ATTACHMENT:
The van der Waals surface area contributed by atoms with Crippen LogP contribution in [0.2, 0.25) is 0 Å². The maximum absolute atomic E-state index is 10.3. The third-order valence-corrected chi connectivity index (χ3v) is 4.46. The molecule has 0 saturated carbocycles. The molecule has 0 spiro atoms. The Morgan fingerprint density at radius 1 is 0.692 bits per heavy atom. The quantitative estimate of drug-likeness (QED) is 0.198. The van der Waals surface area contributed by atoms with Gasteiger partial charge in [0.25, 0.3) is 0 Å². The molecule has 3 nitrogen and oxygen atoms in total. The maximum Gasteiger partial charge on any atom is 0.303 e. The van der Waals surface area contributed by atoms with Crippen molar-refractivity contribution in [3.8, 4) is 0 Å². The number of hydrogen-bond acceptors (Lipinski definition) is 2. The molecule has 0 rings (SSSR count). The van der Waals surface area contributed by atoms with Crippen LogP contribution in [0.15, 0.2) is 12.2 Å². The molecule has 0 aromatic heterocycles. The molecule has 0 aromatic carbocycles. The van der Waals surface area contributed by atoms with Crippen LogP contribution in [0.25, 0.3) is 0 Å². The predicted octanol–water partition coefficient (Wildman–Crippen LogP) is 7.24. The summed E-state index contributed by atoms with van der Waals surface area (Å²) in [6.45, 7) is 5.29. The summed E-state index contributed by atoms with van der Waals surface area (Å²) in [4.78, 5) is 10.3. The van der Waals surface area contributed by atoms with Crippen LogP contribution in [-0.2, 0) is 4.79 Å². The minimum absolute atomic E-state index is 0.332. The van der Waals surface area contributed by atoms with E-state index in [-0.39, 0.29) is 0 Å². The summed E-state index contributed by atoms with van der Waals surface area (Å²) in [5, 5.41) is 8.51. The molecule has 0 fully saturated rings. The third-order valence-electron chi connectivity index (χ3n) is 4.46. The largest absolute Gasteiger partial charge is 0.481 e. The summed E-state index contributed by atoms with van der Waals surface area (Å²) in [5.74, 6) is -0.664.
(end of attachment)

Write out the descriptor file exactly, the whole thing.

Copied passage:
The van der Waals surface area contributed by atoms with Crippen LogP contribution in [0.2, 0.25) is 0 Å². The maximum absolute atomic E-state index is 10.3. The third-order valence-corrected chi connectivity index (χ3v) is 4.46. The molecule has 0 saturated carbocycles. The molecule has 0 spiro atoms. The Morgan fingerprint density at radius 1 is 0.692 bits per heavy atom. The quantitative estimate of drug-likeness (QED) is 0.198. The van der Waals surface area contributed by atoms with Gasteiger partial charge in [0.25, 0.3) is 0 Å². The molecule has 3 nitrogen and oxygen atoms in total. The maximum Gasteiger partial charge on any atom is 0.303 e. The van der Waals surface area contributed by atoms with Crippen molar-refractivity contribution in [3.8, 4) is 0 Å². The number of hydrogen-bond acceptors (Lipinski definition) is 2. The molecule has 0 rings (SSSR count). The van der Waals surface area contributed by atoms with Crippen LogP contribution in [0.15, 0.2) is 12.2 Å². The molecule has 0 aromatic heterocycles. The molecule has 0 aromatic carbocycles. The van der Waals surface area contributed by atoms with Crippen LogP contribution in [0.25, 0.3) is 0 Å². The predicted octanol–water partition coefficient (Wildman–Crippen LogP) is 7.24. The summed E-state index contributed by atoms with van der Waals surface area (Å²) in [6.45, 7) is 5.29. The summed E-state index contributed by atoms with van der Waals surface area (Å²) in [4.78, 5) is 10.3. The van der Waals surface area contributed by atoms with Crippen LogP contribution in [-0.2, 0) is 4.79 Å². The minimum absolute atomic E-state index is 0.332. The van der Waals surface area contributed by atoms with E-state index in [-0.39, 0.29) is 0 Å². The summed E-state index contributed by atoms with van der Waals surface area (Å²) in [5, 5.41) is 8.51. The molecule has 0 fully saturated rings. The third-order valence-electron chi connectivity index (χ3n) is 4.46. The largest absolute Gasteiger partial charge is 0.481 e. The summed E-state index contributed by atoms with van der Waals surface area (Å²) in [5.74, 6) is -0.664.